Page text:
3. Monique Wittig, "One Is Not Born a Woman," in her book, The Straight Mind and Other Essays (Boston: Beacon Press, 1992).

4. Judith Butler, Gender Trouble: Feminism and the Subversion of Identity (New York', Routledge, 1990). Havelock Ellis and Richard von Krafft-Ebing, Monique Wittig, and Judith Butler obviously differ substantially in their specific understandings of what it means for the lesbian to be outside the category "woman." In this essay, however, I want to take seriously the significance of their agreeing that she is "outside."

5. The specific change that Frye hoped for has not, however, come about. She asked that heterosexual feminists cease presenting heterosexuality as an inevitability to be "coped with" and that they defend the rationality of their own choice to continue to be heterosexual.

6. Christina Crosby, "Dealing with Differences," in Feminists Theorize the Political, ed. Judith Butler and Joan W. Scott (New York: Routledge, 1992), 131.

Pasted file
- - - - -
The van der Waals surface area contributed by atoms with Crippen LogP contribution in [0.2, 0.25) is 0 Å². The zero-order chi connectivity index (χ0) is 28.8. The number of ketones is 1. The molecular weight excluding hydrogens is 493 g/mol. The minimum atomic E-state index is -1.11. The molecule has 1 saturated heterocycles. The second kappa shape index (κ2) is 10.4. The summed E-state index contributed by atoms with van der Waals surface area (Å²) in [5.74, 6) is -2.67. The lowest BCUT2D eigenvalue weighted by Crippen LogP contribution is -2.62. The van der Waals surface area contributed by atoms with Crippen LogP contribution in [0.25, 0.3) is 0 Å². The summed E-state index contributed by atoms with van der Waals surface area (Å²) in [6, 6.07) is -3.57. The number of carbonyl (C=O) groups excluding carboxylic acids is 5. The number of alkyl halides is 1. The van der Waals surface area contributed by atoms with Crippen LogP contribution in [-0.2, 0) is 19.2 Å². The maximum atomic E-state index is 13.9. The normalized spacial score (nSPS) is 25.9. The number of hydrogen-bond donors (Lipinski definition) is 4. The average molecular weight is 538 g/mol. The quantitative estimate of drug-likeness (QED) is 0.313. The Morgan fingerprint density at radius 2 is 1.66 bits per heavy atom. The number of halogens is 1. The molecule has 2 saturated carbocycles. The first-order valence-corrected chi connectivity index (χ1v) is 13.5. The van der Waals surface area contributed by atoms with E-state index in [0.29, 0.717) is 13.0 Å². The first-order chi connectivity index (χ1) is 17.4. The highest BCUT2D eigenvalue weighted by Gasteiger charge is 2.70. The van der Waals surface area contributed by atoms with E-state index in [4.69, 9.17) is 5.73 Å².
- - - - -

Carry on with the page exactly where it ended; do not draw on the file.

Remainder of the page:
7. Biddy Martin, "Lesbian Identity and Autobiographical Difference[s]," in The Lesbian and Gay Studies Reader, 275, 278, 280.

8. Ibid., 280, 281.

9. Hilary Allen, "Political Lesbianism and Feminism-Space for a Sexual Politics?" quoted in Martin, "Lesbian Identity and Autobiographical Difference[s]," 280.

10. Martin, "Lesbian Identity and Autobiographical Difference[s]," 284.

11. Ibid., 283.

12. Elizabeth V. Spelman, Inessential Woman: Problems of Exclusion in Feminist Thought (Boston: Beacon Press, 1988), 136.

13. Martin, "Lesbian Identity and Autobiographical Difference[s]," 284 (emphasis mine).

14. In a more recent piece ("Sexual Practice and Changing Lesbian Identities," in Destabilizing Theory: Contemporary Feminist Debates, ed. Michele Barrett and Anne Phillips [Stanford: Stanford University Press, 1992]), Biddy Martin takes a quite different approach to lesbian difference. Sensitive to race and class differences between lesbians as well as to the permeability of the lesbian-heterosexual opposition, Martin also focuses on lesbians' difference from heterosexuals. In particular, she follows Butler in understanding homosexual practices (particularly drag and butch-femme) as ones that reconfigure sex and gender.